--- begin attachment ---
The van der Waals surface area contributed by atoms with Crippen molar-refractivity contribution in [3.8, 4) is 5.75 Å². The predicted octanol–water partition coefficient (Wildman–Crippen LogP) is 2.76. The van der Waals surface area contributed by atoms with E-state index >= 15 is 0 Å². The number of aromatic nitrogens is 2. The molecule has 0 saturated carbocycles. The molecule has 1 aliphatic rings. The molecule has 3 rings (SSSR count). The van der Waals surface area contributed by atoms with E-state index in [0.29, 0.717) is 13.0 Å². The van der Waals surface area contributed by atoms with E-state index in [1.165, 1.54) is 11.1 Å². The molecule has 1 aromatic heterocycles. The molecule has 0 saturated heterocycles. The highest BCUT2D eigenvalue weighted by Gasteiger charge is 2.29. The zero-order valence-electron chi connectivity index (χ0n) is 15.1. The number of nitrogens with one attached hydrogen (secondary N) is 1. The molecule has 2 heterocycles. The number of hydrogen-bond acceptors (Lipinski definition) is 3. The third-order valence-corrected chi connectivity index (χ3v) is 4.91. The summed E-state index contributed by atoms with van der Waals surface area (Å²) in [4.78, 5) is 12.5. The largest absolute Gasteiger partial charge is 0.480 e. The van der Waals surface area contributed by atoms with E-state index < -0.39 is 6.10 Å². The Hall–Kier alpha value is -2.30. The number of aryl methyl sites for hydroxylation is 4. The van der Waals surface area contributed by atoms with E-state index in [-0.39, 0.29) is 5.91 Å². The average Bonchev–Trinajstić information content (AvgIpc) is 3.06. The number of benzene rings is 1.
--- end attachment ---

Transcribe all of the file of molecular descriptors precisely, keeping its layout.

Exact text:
The van der Waals surface area contributed by atoms with Crippen molar-refractivity contribution in [3.8, 4) is 5.75 Å². The predicted octanol–water partition coefficient (Wildman–Crippen LogP) is 2.76. The van der Waals surface area contributed by atoms with E-state index >= 15 is 0 Å². The number of aromatic nitrogens is 2. The molecule has 0 saturated carbocycles. The molecule has 1 aliphatic rings. The molecule has 3 rings (SSSR count). The van der Waals surface area contributed by atoms with E-state index in [0.29, 0.717) is 13.0 Å². The van der Waals surface area contributed by atoms with E-state index in [1.165, 1.54) is 11.1 Å². The molecule has 1 aromatic heterocycles. The molecule has 0 saturated heterocycles. The highest BCUT2D eigenvalue weighted by Gasteiger charge is 2.29. The zero-order valence-electron chi connectivity index (χ0n) is 15.1. The number of nitrogens with one attached hydrogen (secondary N) is 1. The molecule has 2 heterocycles. The number of hydrogen-bond acceptors (Lipinski definition) is 3. The third-order valence-corrected chi connectivity index (χ3v) is 4.91. The summed E-state index contributed by atoms with van der Waals surface area (Å²) in [4.78, 5) is 12.5. The largest absolute Gasteiger partial charge is 0.480 e. The van der Waals surface area contributed by atoms with E-state index < -0.39 is 6.10 Å². The Hall–Kier alpha value is -2.30. The number of aryl methyl sites for hydroxylation is 4. The van der Waals surface area contributed by atoms with E-state index in [-0.39, 0.29) is 5.91 Å². The average Bonchev–Trinajstić information content (AvgIpc) is 3.06. The number of benzene rings is 1.